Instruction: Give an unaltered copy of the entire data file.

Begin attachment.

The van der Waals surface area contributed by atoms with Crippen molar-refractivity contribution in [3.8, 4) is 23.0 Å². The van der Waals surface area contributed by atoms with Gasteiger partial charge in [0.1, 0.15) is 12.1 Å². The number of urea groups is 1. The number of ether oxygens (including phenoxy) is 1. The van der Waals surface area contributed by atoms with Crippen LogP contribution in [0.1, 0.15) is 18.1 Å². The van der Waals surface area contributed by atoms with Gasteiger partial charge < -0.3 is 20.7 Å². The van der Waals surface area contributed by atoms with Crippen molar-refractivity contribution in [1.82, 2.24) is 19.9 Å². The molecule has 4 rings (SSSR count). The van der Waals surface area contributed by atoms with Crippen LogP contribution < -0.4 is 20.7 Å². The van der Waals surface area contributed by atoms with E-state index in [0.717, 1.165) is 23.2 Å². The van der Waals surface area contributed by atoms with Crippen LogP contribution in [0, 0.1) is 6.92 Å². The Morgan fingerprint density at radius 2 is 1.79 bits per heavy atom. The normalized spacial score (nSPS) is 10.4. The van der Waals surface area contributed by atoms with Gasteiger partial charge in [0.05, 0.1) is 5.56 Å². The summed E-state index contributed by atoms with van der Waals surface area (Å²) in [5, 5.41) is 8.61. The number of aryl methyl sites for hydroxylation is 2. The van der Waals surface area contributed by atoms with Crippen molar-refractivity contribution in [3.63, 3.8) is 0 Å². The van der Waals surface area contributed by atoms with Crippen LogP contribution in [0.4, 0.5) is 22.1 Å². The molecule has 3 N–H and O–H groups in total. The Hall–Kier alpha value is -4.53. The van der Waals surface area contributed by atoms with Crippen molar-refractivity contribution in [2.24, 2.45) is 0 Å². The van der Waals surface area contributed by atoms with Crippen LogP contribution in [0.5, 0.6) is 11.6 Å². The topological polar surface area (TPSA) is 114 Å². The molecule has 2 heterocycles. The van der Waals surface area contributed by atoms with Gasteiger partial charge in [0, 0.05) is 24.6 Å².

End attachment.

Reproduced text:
The van der Waals surface area contributed by atoms with Crippen molar-refractivity contribution in [3.8, 4) is 23.0 Å². The van der Waals surface area contributed by atoms with Gasteiger partial charge in [0.1, 0.15) is 12.1 Å². The number of urea groups is 1. The number of ether oxygens (including phenoxy) is 1. The van der Waals surface area contributed by atoms with Crippen LogP contribution in [0.1, 0.15) is 18.1 Å². The van der Waals surface area contributed by atoms with Gasteiger partial charge < -0.3 is 20.7 Å². The van der Waals surface area contributed by atoms with Crippen molar-refractivity contribution in [1.82, 2.24) is 19.9 Å². The molecule has 4 rings (SSSR count). The van der Waals surface area contributed by atoms with Crippen LogP contribution < -0.4 is 20.7 Å². The van der Waals surface area contributed by atoms with E-state index in [0.717, 1.165) is 23.2 Å². The van der Waals surface area contributed by atoms with Crippen LogP contribution in [0, 0.1) is 6.92 Å². The Morgan fingerprint density at radius 2 is 1.79 bits per heavy atom. The normalized spacial score (nSPS) is 10.4. The van der Waals surface area contributed by atoms with Gasteiger partial charge in [0.05, 0.1) is 5.56 Å². The summed E-state index contributed by atoms with van der Waals surface area (Å²) in [5, 5.41) is 8.61. The number of aryl methyl sites for hydroxylation is 2. The van der Waals surface area contributed by atoms with Crippen molar-refractivity contribution in [3.63, 3.8) is 0 Å². The van der Waals surface area contributed by atoms with Crippen LogP contribution in [0.4, 0.5) is 22.1 Å². The molecule has 3 N–H and O–H groups in total. The Hall–Kier alpha value is -4.53. The van der Waals surface area contributed by atoms with Crippen molar-refractivity contribution in [2.24, 2.45) is 0 Å². The van der Waals surface area contributed by atoms with Crippen LogP contribution in [0.5, 0.6) is 11.6 Å². The topological polar surface area (TPSA) is 114 Å². The molecule has 2 heterocycles. The van der Waals surface area contributed by atoms with Gasteiger partial charge in [0, 0.05) is 24.6 Å².